23. 23. Monolith to Microservices Struggles • Initial Investment • Data Strategy • Synchronous 
 vs Asynchronous • Conway’s Law • Re-use Traps • Dealing with Failure
  24. 24. Initial Investment • So-called “Outer Architecture” • Service Discovery • Logging • Metrics and Analytics • DevOps process in-place • Solid CI/CD practices • Impact on testing strategy
  25. 25. Data Strategy
  26. 26. Data Strategy • Don’t have multiple microservices share the same database model and perform updates on it • this results in unwanted coupling • Separate at least read/write access if you must • Better: separate data stores for each service
  27. 27. Data Strategy • Q: What if I have common data? • A: Either perform a call to another service or just copy the data • Q: How do I deal with referential integrity? • A: Move it up in the application layer
  28. 28. Synchronous vs Asynchronous • Within the monolith, most communication will be synchronous • Your interfaces have been designed with synchronous, in-process, interactions in mind • May be chatty (fine-grained) • Rethinking interaction patterns is essential • Rethink the communication protocol as well
  29. 29. Service Communication • Standardize on a common communication protocol • Oftentimes people choose REST, but there are others • protobuf, thrift, zeromq, mqtt, … • Is REST fast enough to do massive fan-out? • Maybe have two: synchronous and asynchronous
  30. 30. Avoid re-use traps • Q: What is the best strategy for reusing common functionality between microservices? • A: Copy it in the beginning of the project if you must. Never look back. Microservices are designed to be TOTALLY independent of each other, remember?
  31. 31. Conventions over abstractions!
  32. 32. Conway’s Law So here is the obligatory reference to Conway’s Law: “Organizations which design systems ... are 
 constrained to produce designs which are copies of 
 the communication structures of these organizations" —M. Conway 1968
  33. 33. What it actually means • Make sure the organization is compatible with the software architecture • If your (microservices) architecture does not reflect the way your organization is structured, don’t even bother going that way! • It also means that your team should be cross- functional. Everyone you need to build, maintain and get it into production must be part of the team
  34. 34. This is hard!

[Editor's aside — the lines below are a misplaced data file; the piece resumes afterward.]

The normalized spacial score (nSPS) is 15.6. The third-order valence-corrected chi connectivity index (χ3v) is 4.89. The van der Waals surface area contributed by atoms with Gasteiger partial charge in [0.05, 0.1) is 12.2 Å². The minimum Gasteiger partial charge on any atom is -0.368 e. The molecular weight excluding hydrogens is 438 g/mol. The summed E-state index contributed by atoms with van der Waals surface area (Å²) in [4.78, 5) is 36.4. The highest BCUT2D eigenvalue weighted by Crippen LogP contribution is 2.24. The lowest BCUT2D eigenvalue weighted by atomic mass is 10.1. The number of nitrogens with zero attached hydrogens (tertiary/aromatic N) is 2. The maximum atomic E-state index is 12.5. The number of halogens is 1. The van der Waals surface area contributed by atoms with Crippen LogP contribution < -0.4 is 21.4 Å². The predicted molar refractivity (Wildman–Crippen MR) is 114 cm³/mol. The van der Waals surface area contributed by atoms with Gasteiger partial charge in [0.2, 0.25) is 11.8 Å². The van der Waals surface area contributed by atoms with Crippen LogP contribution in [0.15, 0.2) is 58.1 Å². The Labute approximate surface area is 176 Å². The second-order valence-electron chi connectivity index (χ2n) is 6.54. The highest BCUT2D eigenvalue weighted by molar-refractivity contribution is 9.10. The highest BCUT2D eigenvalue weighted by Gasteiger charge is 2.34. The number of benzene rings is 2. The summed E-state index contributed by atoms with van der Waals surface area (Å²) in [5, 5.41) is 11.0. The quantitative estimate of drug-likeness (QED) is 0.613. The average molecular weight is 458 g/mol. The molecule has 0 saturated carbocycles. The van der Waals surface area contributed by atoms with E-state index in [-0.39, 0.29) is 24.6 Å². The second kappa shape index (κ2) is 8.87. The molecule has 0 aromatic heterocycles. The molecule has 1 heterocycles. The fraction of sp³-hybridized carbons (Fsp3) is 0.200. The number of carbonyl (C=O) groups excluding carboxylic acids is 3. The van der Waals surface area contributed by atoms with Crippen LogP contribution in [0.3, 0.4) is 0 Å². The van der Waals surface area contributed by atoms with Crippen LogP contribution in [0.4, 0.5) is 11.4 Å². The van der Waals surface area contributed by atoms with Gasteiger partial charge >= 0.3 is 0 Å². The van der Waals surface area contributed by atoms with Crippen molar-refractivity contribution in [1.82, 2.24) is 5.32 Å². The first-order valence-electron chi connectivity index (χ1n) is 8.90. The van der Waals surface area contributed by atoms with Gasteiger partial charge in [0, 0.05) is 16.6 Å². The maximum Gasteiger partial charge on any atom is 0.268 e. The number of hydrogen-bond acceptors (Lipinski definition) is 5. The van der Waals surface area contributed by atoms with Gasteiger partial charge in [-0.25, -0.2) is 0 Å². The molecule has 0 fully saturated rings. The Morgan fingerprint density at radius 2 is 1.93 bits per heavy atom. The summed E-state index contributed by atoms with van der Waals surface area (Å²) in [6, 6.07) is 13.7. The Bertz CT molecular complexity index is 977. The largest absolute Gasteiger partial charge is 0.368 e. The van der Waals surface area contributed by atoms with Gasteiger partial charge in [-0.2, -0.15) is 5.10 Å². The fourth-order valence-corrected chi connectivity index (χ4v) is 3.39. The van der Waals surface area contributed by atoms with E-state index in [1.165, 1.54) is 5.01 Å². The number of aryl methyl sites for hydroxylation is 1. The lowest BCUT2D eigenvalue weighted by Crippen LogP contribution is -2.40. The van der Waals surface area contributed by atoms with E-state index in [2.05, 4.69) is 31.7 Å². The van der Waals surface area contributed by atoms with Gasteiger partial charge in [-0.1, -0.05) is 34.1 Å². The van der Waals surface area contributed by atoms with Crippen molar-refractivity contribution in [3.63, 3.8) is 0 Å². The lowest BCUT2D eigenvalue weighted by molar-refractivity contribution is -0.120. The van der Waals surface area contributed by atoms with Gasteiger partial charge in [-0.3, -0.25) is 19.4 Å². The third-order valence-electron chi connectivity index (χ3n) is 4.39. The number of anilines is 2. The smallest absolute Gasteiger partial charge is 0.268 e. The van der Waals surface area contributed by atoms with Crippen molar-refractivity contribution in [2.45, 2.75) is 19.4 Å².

35. 35. SOA Adoption Model
  36. 36. Failure will ALWAYS happen
  37. 37. Design for Failure • Dependent services may be unavailable or too slow to respond • Minimize human intervention • failure happens all the time, so it shouldn’t be a big deal • fail rather sooner than later (prevent cascading) • Horizontal clustering to the rescue (multiple services) • Resilience Patterns to the rescue • CircuitBreaker, Bulkhead, Caching, Retry, Messaging, etc • This is complicated stuff. It is not just about throwing Hystrix or some other library in
  38. 38. Some take-aways • The essence of Microservices is about structuring systems differently • It’s about Modularity • It’s about Separation of Concerns • It’s about Single Responsibility Principle • It addresses Business Agility through technology • Those are not bad things!
  39. 39. However… • Everything comes at a price • Aligning the architecture to the organization is surprisingly hard • It is not just a matter of throwing in a couple of frameworks, you have to think things through thoroughly before going this direction
  40. 40. In the end… • Keep on educating yourself as more war stories see the light of day • Don’t just listen to one vendor’s version of the story, all they care about is locking you in • Have a rational thought process trump the hype, however difficult that is - think for yourself rather than following just the latest blogs and technologies
  41. 41. And one more thing… • We are not all Netflix or Amazon • Just like we’re not all Twitter and Facebook with the Big Data and Web Scale hypes… • not all of us have billions of calls floating around at any given day • if you pretend you are, you will have all their infrastructural problems to deal with for free and even at a minor scale they are just as hard
  42. 42. Thanks! @BertErtman